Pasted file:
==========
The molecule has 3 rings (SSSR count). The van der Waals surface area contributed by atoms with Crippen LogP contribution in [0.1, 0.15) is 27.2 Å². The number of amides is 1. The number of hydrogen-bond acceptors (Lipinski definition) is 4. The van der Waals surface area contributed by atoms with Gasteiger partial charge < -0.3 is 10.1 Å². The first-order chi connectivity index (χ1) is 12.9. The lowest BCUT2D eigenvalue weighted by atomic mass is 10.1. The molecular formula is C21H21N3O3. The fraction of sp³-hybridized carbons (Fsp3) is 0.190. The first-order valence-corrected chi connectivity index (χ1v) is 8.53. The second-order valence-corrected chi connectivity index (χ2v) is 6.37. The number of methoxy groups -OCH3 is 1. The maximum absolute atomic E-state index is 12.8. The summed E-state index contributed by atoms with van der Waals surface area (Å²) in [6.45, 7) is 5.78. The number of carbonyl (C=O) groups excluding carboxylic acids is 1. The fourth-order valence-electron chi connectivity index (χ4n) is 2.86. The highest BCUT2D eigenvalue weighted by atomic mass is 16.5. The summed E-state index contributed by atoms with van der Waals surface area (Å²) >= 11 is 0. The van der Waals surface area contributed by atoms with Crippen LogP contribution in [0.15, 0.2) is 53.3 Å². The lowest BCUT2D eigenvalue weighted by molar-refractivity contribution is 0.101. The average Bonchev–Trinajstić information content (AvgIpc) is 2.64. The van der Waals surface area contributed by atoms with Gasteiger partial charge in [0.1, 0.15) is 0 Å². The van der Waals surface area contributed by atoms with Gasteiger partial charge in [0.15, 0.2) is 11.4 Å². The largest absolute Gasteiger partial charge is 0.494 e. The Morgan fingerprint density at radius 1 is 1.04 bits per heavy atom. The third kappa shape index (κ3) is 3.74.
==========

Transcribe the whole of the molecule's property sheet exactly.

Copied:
The molecule has 3 rings (SSSR count). The van der Waals surface area contributed by atoms with Crippen LogP contribution in [0.1, 0.15) is 27.2 Å². The number of amides is 1. The number of hydrogen-bond acceptors (Lipinski definition) is 4. The van der Waals surface area contributed by atoms with Gasteiger partial charge < -0.3 is 10.1 Å². The first-order chi connectivity index (χ1) is 12.9. The lowest BCUT2D eigenvalue weighted by atomic mass is 10.1. The molecular formula is C21H21N3O3. The fraction of sp³-hybridized carbons (Fsp3) is 0.190. The first-order valence-corrected chi connectivity index (χ1v) is 8.53. The second-order valence-corrected chi connectivity index (χ2v) is 6.37. The number of methoxy groups -OCH3 is 1. The maximum absolute atomic E-state index is 12.8. The summed E-state index contributed by atoms with van der Waals surface area (Å²) in [6.45, 7) is 5.78. The number of carbonyl (C=O) groups excluding carboxylic acids is 1. The fourth-order valence-electron chi connectivity index (χ4n) is 2.86. The highest BCUT2D eigenvalue weighted by atomic mass is 16.5. The summed E-state index contributed by atoms with van der Waals surface area (Å²) >= 11 is 0. The van der Waals surface area contributed by atoms with Crippen LogP contribution in [0.15, 0.2) is 53.3 Å². The lowest BCUT2D eigenvalue weighted by molar-refractivity contribution is 0.101. The average Bonchev–Trinajstić information content (AvgIpc) is 2.64. The van der Waals surface area contributed by atoms with Gasteiger partial charge in [0.1, 0.15) is 0 Å². The van der Waals surface area contributed by atoms with Gasteiger partial charge in [0.15, 0.2) is 11.4 Å². The largest absolute Gasteiger partial charge is 0.494 e. The Morgan fingerprint density at radius 1 is 1.04 bits per heavy atom. The third kappa shape index (κ3) is 3.74.